Showing posts from September, 2019

Surprising Health Benefits of Tomatoes: The Lycopene and Tomatine Effects and Optimum Intake Levels

Tomatoes are a known food source for humans, containing a variety of secondary metabolites including phenolic compounds, phytoalexins, protease inhibitors, and glycoalkaloids. These metabolites protect against adverse effects of hosts of predators including fungi, bacteria, viruses, and insects. Glycoalkaloids in tomatoes are reported to be involved in host-plant resistance, on the one hand, and to have a variety of pharmacological and nutritional properties in animals and humans. One most commonly and widely documented tomato nutrient ingredient belonging to the carotenoids is lycopene, known to have antioxidant properties.The less talked about tomato nutrient ingredient of remarkable health benefits belonging to the glycoalkaloids is tomatine. Brief characteristics features and health benefits of the two nutrient ingredients are presented below. Health Benefits and Main Features of  Lycopene & Tomatine in Green and Ripe Tomatoes Nutrient Lycopene Tomatine Green Tomat

Health Tips: The Plant Foods Paradox

Your kitchen may be the starting point. Certain raw foods have been found to contain substances that suppress the function of the thyroid gland by interfering with the uptake of iodine, an essential nutrient in growth, cognitive function, and hormonal balance. A lack of functional iodine is known to result in cognitive deficiencies (e.g., Cretinism). The decrease in iodine uptake causes the thyroid gland to enlarge, forming a goiter. Foods that have been identified as goitrogenic include spinach, cassava, sweet potatoes , peanuts, soybeans, strawberries,, peaches, pears, and vegetables in the Brassica genus, which include broccoli, brussels sprouts, cabbage, canola, cauliflower, mustard greens, radishes, and rapeseed. Goiter has also been attributed to the consumption of large quantities of uncooked kale or cabbage. High temperatures ( i.e. , cooking) inactivate the goitrogenic substances, collectively termed glucosinolates.  Some of these foods require more attention than others, fo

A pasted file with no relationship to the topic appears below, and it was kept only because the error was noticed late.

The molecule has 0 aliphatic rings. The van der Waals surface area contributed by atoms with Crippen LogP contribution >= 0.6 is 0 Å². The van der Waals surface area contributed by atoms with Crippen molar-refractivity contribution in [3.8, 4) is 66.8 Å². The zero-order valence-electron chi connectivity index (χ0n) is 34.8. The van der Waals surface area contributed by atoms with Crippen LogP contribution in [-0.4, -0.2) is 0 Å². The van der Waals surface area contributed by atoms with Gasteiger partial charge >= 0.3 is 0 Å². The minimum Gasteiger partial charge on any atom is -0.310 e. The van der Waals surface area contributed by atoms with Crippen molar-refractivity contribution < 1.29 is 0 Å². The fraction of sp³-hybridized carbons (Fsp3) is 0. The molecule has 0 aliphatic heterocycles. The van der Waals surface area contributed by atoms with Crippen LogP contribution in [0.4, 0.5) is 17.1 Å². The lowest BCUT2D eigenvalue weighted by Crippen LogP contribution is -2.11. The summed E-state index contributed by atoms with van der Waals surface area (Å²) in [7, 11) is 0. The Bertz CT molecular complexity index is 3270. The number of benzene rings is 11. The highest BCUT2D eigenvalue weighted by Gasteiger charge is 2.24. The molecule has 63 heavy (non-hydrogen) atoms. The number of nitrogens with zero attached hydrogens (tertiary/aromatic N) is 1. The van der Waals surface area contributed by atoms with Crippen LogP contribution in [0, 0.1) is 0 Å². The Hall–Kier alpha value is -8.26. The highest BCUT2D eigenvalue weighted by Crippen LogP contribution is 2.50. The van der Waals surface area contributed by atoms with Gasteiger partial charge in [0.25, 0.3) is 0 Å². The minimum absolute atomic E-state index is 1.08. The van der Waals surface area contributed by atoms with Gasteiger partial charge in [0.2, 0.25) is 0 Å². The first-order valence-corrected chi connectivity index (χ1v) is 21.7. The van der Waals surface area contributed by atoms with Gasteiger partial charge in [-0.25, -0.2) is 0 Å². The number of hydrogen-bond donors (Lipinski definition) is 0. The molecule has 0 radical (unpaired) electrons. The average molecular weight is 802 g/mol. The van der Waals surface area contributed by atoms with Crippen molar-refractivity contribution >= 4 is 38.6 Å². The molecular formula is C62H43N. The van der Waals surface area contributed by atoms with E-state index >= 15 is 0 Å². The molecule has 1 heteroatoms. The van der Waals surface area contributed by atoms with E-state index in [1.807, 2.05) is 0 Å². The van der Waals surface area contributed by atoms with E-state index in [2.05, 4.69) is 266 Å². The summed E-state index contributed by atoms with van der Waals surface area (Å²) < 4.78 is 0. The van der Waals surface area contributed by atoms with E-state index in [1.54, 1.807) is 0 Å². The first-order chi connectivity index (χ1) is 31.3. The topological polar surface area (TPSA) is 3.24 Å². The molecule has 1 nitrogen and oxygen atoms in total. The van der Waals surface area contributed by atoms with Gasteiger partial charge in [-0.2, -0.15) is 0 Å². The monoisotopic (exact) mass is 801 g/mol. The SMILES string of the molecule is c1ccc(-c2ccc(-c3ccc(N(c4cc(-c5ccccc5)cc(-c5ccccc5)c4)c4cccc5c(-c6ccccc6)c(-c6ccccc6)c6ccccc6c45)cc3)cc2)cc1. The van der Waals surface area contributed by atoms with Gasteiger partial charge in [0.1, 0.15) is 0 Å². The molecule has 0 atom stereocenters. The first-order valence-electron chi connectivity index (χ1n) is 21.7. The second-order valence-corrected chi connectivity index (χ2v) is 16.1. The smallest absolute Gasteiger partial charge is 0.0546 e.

The Challenges of What To Eat For Optimum Health

With current advances in nutritional science, humans are increasingly getting enlightened as to what makes optimum nutrition for optimum health. However, with widespread proliferation of nutrition and health information from various health information centres and media platforms, the challenge is getting appropriate information optimum nutrition for optimum health. The most accessible from mandated food and health related institutions within individual countries, in the form of food/nutrition guides, food plates of food pyramids.. The reality on the ground however is that not many people actually follow the  food guides/pyramids due to various reasons, including: availability of the recommended food, affordability, personal food choices, inclination to traditional foods, etc. Further more, there is no guaranty that by following the food guides, one is assured of optimum nutrients intake as some nutrition and health experts are of the view that estimate conversions of nutrient content i

Mismatch Between DRIs and Nutrient Values on Many Nutritional Supplements Labels: What it Means to the Consumer

The current post builds on the previous most recent post on this blog, entitled, “ Getting your advice on nutrition for optimum health from your doctor’s emergence rooms is not a good idea”. It all boils down to optimum health from optimum nutrients intake. It also expands the conversation on views presented in one other post on this site entitled, “ Nutrition and Health: Dissecting The Complexity - I s nutrition science up to the task? ” Dietary Reference Intakes (DRIs) developed jointly by Canadian and American scientists, are new nutrient values which represent a significant departure from the former Recommended Dietary Allowances (RDAs) for the United States and Recommended Nutrient Intakes (RNIs) for Canada, National Academies Press (US) , (2003) . In the past, RDAs and RNIs were the primary values available to U.S. and Canadian health professionals for planning and assessing diets of individuals and groups. The new DRIs represent a more complete set of values. They were deve